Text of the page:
Seneb's non-story

Seneb and his family

Seneb and his family

I find Egyptian mythology so fascinating. And I realize this is because it's all just telling stories. I'm of the belief that storytelling is a way in which humans attach meaning to life and try to make sense of it all.

Apart from stories of ancient gods in the temples that depict the beliefs around life and death and the after also fall upon stories which seem random and irrelevant to the entirety of the narrative. Some of these stories will actually grab you and speak to you.

One of my favorite retellings is the story of Seneb.

At the Egyptian Museum lies a sculpture of Seneb. The sculpture was discovered in his tomb in 1926. He is depicted with his wife and children. Seneb has the facial features and shortened limbs of an individual with achondroplasia, a common form of dwarfism.

The sculpture shows him sitting cross legged on a block of stone and his wife embracing him. His children are standing below him where his legs would have been....if he were of average size. This is believed to depict that his children would grow to compensate for his 'missing legs'.


Seneb was neither a God nor part of the royal family. This might explain why this seemingly uninteresting statue has captured many. Trying to understand the significance of his depiction in a hierarchical society.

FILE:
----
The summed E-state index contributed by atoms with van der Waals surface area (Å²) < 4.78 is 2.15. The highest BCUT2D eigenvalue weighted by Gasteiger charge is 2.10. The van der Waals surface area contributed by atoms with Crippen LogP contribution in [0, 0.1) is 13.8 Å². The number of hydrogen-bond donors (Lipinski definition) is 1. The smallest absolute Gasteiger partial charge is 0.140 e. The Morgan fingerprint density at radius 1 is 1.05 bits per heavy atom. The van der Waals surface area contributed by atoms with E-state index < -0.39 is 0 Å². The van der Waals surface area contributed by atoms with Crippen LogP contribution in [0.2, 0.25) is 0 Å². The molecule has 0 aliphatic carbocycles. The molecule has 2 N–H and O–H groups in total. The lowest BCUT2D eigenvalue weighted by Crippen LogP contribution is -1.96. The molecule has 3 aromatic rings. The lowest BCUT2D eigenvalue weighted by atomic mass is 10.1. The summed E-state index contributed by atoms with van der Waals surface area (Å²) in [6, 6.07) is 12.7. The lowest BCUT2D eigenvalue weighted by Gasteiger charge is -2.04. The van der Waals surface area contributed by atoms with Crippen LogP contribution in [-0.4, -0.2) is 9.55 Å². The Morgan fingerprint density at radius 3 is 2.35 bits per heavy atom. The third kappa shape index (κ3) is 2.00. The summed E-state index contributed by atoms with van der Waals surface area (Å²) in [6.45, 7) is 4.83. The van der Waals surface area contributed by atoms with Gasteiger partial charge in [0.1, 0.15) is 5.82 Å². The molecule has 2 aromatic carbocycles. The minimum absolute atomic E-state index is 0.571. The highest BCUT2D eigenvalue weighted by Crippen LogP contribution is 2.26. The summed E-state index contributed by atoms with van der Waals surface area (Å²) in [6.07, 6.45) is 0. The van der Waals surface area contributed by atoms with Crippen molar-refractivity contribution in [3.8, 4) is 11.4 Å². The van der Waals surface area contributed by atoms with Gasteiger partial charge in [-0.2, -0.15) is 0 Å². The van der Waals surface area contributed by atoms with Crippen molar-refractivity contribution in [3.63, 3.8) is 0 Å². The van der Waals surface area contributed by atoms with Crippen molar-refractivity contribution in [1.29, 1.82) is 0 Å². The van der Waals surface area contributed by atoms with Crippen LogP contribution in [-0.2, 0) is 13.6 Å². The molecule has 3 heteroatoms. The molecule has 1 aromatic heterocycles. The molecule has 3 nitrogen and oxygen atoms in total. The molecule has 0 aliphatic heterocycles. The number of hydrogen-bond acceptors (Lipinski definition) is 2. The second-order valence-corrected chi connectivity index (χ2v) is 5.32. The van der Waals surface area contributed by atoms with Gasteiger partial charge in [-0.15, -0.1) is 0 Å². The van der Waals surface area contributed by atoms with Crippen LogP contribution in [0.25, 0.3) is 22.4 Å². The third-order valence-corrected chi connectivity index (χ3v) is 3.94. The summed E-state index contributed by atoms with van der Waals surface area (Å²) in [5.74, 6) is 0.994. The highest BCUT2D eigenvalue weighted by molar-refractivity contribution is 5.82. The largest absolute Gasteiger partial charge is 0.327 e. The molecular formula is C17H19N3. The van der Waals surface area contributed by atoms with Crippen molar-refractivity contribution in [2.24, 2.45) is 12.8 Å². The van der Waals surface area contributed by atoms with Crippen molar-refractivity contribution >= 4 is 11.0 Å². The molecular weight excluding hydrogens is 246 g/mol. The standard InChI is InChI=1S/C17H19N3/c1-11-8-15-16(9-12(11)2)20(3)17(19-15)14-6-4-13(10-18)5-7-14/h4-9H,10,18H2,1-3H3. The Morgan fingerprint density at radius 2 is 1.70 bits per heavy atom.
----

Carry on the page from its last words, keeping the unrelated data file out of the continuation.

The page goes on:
Some believe that Seneb was a king's amuser in the 6th dynasty and hence he was then depicted. Part of the interest is wanting to find out why an average sized, beautiful wife would marry a dwarf. There are not enough theories or historical facts to explain Seneb's life. Other than to say he was a man born as a dwarf, with a beautiful woman who loved him dearly.

The sculpture for me is interesting because of how ordinary it is. Unlike the other statues, sculptures and paintings it depicts a normal family.....recognizable & real.

I also love it because it reinforces the story of love. Throughout history we have tried to explain people's lives as a way to see where and how they fit into the puzzle and to form context. I have no problem with that, what I do find fault with is when we try so hard to explain other's lives and thereby enhancing differences among us. "Why do they wear that?", "Why do they eat those foods?", "Why do their houses look like that?", "Why do they not do xx instead of yy?" I've found that most of the time the intention behind these questions results in judgement, upmanship and alienation. Unless you're a historian its okay to just sometimes accept that other cultures are widely different to your own........but more importantly that other cultures are under no obligation to explain their way of life to one culture (or anything for that matter) is a completely virtuous....and sometimes the answer, just as in Seneb's story, is simply.....because......